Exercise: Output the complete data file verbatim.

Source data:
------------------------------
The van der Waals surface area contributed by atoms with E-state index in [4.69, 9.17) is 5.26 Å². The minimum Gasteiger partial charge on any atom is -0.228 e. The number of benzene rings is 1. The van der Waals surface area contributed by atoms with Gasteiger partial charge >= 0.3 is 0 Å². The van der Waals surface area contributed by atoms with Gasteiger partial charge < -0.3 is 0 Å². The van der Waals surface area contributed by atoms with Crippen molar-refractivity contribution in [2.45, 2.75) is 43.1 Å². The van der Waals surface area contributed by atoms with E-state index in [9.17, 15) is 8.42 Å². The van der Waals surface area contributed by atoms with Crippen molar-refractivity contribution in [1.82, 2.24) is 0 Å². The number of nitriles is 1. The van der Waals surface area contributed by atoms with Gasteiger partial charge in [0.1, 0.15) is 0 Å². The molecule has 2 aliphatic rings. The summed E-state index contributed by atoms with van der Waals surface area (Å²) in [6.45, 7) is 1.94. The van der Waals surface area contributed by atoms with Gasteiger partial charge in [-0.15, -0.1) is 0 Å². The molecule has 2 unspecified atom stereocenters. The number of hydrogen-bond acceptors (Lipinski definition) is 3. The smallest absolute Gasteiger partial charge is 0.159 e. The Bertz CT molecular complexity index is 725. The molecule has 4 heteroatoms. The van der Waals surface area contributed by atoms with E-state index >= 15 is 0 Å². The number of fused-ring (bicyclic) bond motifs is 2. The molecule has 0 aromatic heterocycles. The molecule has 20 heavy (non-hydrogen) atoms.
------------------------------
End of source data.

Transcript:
The van der Waals surface area contributed by atoms with E-state index in [4.69, 9.17) is 5.26 Å². The minimum Gasteiger partial charge on any atom is -0.228 e. The number of benzene rings is 1. The van der Waals surface area contributed by atoms with Gasteiger partial charge >= 0.3 is 0 Å². The van der Waals surface area contributed by atoms with Gasteiger partial charge < -0.3 is 0 Å². The van der Waals surface area contributed by atoms with Crippen molar-refractivity contribution in [2.45, 2.75) is 43.1 Å². The van der Waals surface area contributed by atoms with E-state index in [9.17, 15) is 8.42 Å². The van der Waals surface area contributed by atoms with Crippen molar-refractivity contribution in [1.82, 2.24) is 0 Å². The number of nitriles is 1. The van der Waals surface area contributed by atoms with Gasteiger partial charge in [0.1, 0.15) is 0 Å². The molecule has 2 aliphatic rings. The summed E-state index contributed by atoms with van der Waals surface area (Å²) in [6.45, 7) is 1.94. The van der Waals surface area contributed by atoms with Gasteiger partial charge in [-0.15, -0.1) is 0 Å². The molecule has 2 unspecified atom stereocenters. The number of hydrogen-bond acceptors (Lipinski definition) is 3. The smallest absolute Gasteiger partial charge is 0.159 e. The Bertz CT molecular complexity index is 725. The molecule has 4 heteroatoms. The van der Waals surface area contributed by atoms with E-state index >= 15 is 0 Å². The number of fused-ring (bicyclic) bond motifs is 2. The molecule has 0 aromatic heterocycles. The molecule has 20 heavy (non-hydrogen) atoms.